The fodder journey is going very well. I have ordered enough tubs to give me 3 tubs a day…all of the girls are more than happy to eat it every day, even though right now it’s barely more than a snack when divided out between  them all. I’ve added in sunflower seeds as well…ther germination rate is okay, but not great and some of the girls turned their noses up at the fodder with that in it so I think I may just stick to leaving it out.

I found out I can get 3 different varieties of field peas at the local co op so that’s great news. They are somewhat pricey but would certinatly calm any fears I have about the girls getting enough calcium, especially the milkers.

I have comissioned Jeremiah to “build” me a fodder trough. I need nothing more than a piece of rolled stainless steel to make a trough long enough for everyone to eat at and then just attach the trough to a couple piece of 2×4’s in an “X” shape at each end for legs. As it is I have to stand on one side of the fence and feed each doe a biscuit individually because there is not enough to go around for a full meal and if I left it up to them to decide, the faster eaters would get a full meal and the slower eaters would get none but that’s because there’s not enough for a full meal. Plus too…I have to cut the biscuits up small enough they can eat it in a mouthfull otherwise they try to flip the biscuits around to chew some off and end up throwing them all on the ground and then won’t touch them, of course so that’s totally wasteful. So, I find myself cutting up the biscuits really small to begin with and that seems to work very well.

With the mishap on Dawn’s due date, we’re now looking at the end of the month/beginning of Feb. for her. She’s filling her udder nicely and so we’ll see what becomes of all that.

We’re supposed to be in for a nice 55 degree day and there’s lots that can be done with that! Jeremiah and I removed the cattle panels that made up our back yard fence. Now that the dogs are finally staying where they belong, we no longer need a fenced area for any dog and I have several good uses in mind for more panels! A person cannever have too many of those!

One of these weekends I’d like to finally get a panel hoop greenhouse put in. I’ve gone through countless photos of what I want and I think I’ve got a pretty good plan in my head of how it will look and should not require the purchse of too much more than a piece of plywood since we have everything else.

Speaking of dogs, if Snow settled her pregnancy back in Nov. we should be expecting pups here fairly soon after the first of Feb. She started digging a new den under the stock trailer back when she was in heat and did not work on it for a long time but the past couple of days I’ve seen new earth being dug up so she’s back at it and looking rather plump these days. We’ll see what becomes of all of that. What’s very odd is that she cycled twice in 2 months time…dogs don’t generally do that. We were expecting pups in Jan. as of last Oct. until she cycled again which pushed it out a month more but she’s doing all the thing she should be doing so here’s to a healthy litter in about 2-3 weeks.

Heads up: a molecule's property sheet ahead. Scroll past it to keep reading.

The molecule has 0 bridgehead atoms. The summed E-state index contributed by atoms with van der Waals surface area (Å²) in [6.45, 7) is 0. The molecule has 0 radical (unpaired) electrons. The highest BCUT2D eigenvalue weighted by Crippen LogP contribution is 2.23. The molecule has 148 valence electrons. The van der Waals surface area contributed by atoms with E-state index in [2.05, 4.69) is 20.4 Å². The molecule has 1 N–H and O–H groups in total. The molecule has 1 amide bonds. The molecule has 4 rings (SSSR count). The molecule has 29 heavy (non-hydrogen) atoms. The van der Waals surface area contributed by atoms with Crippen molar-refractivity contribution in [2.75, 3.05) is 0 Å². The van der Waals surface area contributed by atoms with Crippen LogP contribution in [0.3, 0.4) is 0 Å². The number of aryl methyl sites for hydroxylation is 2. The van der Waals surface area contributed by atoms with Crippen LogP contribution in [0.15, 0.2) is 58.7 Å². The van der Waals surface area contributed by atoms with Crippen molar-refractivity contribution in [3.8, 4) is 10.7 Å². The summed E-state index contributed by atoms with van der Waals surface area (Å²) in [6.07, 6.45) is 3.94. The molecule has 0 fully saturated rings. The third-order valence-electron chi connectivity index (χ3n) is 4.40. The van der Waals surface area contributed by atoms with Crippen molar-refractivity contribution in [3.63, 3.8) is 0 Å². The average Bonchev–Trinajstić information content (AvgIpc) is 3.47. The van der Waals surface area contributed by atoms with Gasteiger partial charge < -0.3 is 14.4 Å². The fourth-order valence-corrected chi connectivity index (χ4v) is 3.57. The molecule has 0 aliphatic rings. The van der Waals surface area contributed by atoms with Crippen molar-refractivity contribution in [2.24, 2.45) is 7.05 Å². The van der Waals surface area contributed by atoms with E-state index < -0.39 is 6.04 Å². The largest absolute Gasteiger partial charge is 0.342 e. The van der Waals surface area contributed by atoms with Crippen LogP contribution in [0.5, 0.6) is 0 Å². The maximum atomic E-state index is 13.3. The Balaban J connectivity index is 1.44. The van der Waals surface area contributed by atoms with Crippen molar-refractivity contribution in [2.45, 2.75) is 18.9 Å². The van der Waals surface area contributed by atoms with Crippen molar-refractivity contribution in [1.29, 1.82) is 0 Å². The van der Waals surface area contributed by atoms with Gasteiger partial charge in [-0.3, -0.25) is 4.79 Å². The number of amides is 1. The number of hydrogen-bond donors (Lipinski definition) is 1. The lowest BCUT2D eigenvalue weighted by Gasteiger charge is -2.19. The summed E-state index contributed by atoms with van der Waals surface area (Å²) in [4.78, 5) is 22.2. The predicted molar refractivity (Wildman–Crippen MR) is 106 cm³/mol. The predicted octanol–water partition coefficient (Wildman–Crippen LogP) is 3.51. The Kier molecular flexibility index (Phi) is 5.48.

With the new baby goats coming and being expected, I think the dogs really sense this and are hanging back at the barn more and more or one will be at the barn full time (usually King) and one is the patroller (usually Snow). One of the cats came out to say hello this morning and keep me company while I fed and did barn chores and King was none too happy about her coming close to the new goat kids. It’s rather comical. He had to be gently reminded that other creatures are not always out to harm “his” animals. Normally the cat is more than happy to rub herself up and down the dogs but I think she was a little put off that the dog yipped at her. She’ll get over it, I’m sure, and I am sure King now knows she could care less about some goat kid, she just wanted to see what the new black things were.

That’s all for now and all until I can get a computer up and running and not just limping!

 

 

February 6, 2011

Operation Kidding Pens

I have put off making up a kidding pen for entirely too long! I have said I was going to get at least one up for the past few weekends and in the end, in true style, we waited until practically the last minute. Our first doe of the year is due Friday. I have to wonder if she’ll hold out until then. She still has her ligaments but her back side’s looking pretty swollen and she’s stretching an awful lot. Taking it all in stride though. We’re in for some nasty weather Tuesday and Wednesday but this weekend looks pretty nice. I hope, for her sake and for the kid’s sake, she just waits.